When such software is being used to decide the fate of people or to make decisions that affect a large population, however, it is important that the algorithms used, the data used to train the algorithms, and the attributes used for comparison along with the weight associated with each attribute be made available for scrutiny.
Even if this scrutiny is not performed by the common public, it needs to be available for examination by a team of impartial experts. The most important reason for examination and verification is that most machine learning, AI, and cognitive computing algorithms depend on high-quality data, and most people working in these fields know that data is notorious for containing abnormalities that can skew any algorithm off track — however robust.
If criminality is something that most of will (hopefully) be far from, let's look at another example. Consider that you regularly drive an SUV to the office. While most of your commute is without incidents, one day, you are involved in an accident with an autonomous car that crashed into your vehicle.
An important consideration here is: Are you being penalized by the autonomous vehicle because it made the decision to hit a "safer" vehicle?
SUVs are known to be safer vehicles as compared to sedans. Thus, when the autonomous vehicle found itself in a situation where an accident with another vehicle could not be avoided, it decided to crash into your SUV rather than into another, less-safe vehicle. In this case, with no fault being attributed to you, you are involved in a crash. While you may discount one such incident, what will be your reaction if more autonomous vehicles are on the road? Will you feel safe while driving your SUV, irrespective of being involved in another accident? Will the fear of such incidents make you sell your SUV and go for a sedan? Let's suppose that you do go and purchase a sedan — and, understandably, one with a superior safety record. Even in this situation, an autonomous vehicle may decide to ram into your sedan simply because you have a "safer" car.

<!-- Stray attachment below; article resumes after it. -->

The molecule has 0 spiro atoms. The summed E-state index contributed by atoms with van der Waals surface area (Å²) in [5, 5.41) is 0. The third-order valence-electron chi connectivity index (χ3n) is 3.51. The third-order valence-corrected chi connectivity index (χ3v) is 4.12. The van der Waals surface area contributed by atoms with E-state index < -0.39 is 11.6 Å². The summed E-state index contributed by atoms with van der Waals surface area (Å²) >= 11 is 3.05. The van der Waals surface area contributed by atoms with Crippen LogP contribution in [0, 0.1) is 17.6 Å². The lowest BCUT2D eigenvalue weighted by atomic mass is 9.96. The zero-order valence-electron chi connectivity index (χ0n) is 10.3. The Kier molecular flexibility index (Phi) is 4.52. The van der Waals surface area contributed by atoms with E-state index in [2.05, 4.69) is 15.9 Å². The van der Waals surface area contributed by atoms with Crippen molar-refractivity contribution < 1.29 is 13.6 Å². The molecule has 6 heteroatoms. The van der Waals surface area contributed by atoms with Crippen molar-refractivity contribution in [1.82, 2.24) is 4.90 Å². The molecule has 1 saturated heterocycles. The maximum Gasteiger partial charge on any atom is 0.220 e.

As it stands today — and given the fact that AI is being applied to varied problem domains — it is difficult to predict how the field will evolve. As we go along, we will come across many situations that will make us reconsider our assumptions. We may have to make new choices and/or change our assumptions and norms of society. When difficult or unprecedented situations arise, it should be possible for a chosen panel of experts to examine the assumptions made, the algorithms used, as well as the data sets used to train the models, without letting the considerations of copyright law, patent law, or "business secrets" get in the way. We need to make an effort to ensure that such software tools do not discriminate without reason and go against the norms set by society. If need be, such software should be changed — even if means that the business that is making the software has to see a small dip in its business. When software starts to monitor/control/dictate a lot of what we do in our society, it can no longer use the cloak of "secrecy" and hide from scrutiny.